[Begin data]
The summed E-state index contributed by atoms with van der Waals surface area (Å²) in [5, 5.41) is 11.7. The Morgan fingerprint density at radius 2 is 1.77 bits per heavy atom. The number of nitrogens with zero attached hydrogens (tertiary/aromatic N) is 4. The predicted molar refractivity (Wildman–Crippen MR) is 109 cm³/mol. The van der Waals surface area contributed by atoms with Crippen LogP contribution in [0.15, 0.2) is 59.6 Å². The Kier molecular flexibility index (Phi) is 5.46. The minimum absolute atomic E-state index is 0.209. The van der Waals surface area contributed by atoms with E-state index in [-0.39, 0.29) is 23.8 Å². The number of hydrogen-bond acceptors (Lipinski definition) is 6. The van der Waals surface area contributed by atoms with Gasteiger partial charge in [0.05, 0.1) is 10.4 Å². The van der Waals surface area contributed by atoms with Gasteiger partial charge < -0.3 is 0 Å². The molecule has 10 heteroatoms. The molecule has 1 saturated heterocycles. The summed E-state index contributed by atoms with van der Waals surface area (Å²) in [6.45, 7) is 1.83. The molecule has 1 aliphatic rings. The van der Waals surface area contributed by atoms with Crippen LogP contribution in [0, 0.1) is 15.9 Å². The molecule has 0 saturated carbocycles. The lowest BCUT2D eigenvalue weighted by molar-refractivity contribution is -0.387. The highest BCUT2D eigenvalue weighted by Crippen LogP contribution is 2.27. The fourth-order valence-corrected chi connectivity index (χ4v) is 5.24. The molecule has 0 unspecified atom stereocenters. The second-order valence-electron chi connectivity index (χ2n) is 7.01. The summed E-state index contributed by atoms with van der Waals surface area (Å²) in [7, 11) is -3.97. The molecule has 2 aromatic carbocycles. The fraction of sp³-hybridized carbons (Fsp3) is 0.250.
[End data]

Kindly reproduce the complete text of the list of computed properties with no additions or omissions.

The summed E-state index contributed by atoms with van der Waals surface area (Å²) in [5, 5.41) is 11.7. The Morgan fingerprint density at radius 2 is 1.77 bits per heavy atom. The number of nitrogens with zero attached hydrogens (tertiary/aromatic N) is 4. The predicted molar refractivity (Wildman–Crippen MR) is 109 cm³/mol. The van der Waals surface area contributed by atoms with Crippen LogP contribution in [0.15, 0.2) is 59.6 Å². The Kier molecular flexibility index (Phi) is 5.46. The minimum absolute atomic E-state index is 0.209. The van der Waals surface area contributed by atoms with E-state index in [-0.39, 0.29) is 23.8 Å². The number of hydrogen-bond acceptors (Lipinski definition) is 6. The van der Waals surface area contributed by atoms with Gasteiger partial charge in [0.05, 0.1) is 10.4 Å². The van der Waals surface area contributed by atoms with Gasteiger partial charge < -0.3 is 0 Å². The molecule has 10 heteroatoms. The molecule has 1 saturated heterocycles. The summed E-state index contributed by atoms with van der Waals surface area (Å²) in [6.45, 7) is 1.83. The molecule has 1 aliphatic rings. The van der Waals surface area contributed by atoms with Crippen LogP contribution in [0, 0.1) is 15.9 Å². The molecule has 0 saturated carbocycles. The lowest BCUT2D eigenvalue weighted by molar-refractivity contribution is -0.387. The highest BCUT2D eigenvalue weighted by Crippen LogP contribution is 2.27. The fourth-order valence-corrected chi connectivity index (χ4v) is 5.24. The molecule has 0 unspecified atom stereocenters. The second-order valence-electron chi connectivity index (χ2n) is 7.01. The summed E-state index contributed by atoms with van der Waals surface area (Å²) in [7, 11) is -3.97. The molecule has 2 aromatic carbocycles. The fraction of sp³-hybridized carbons (Fsp3) is 0.250.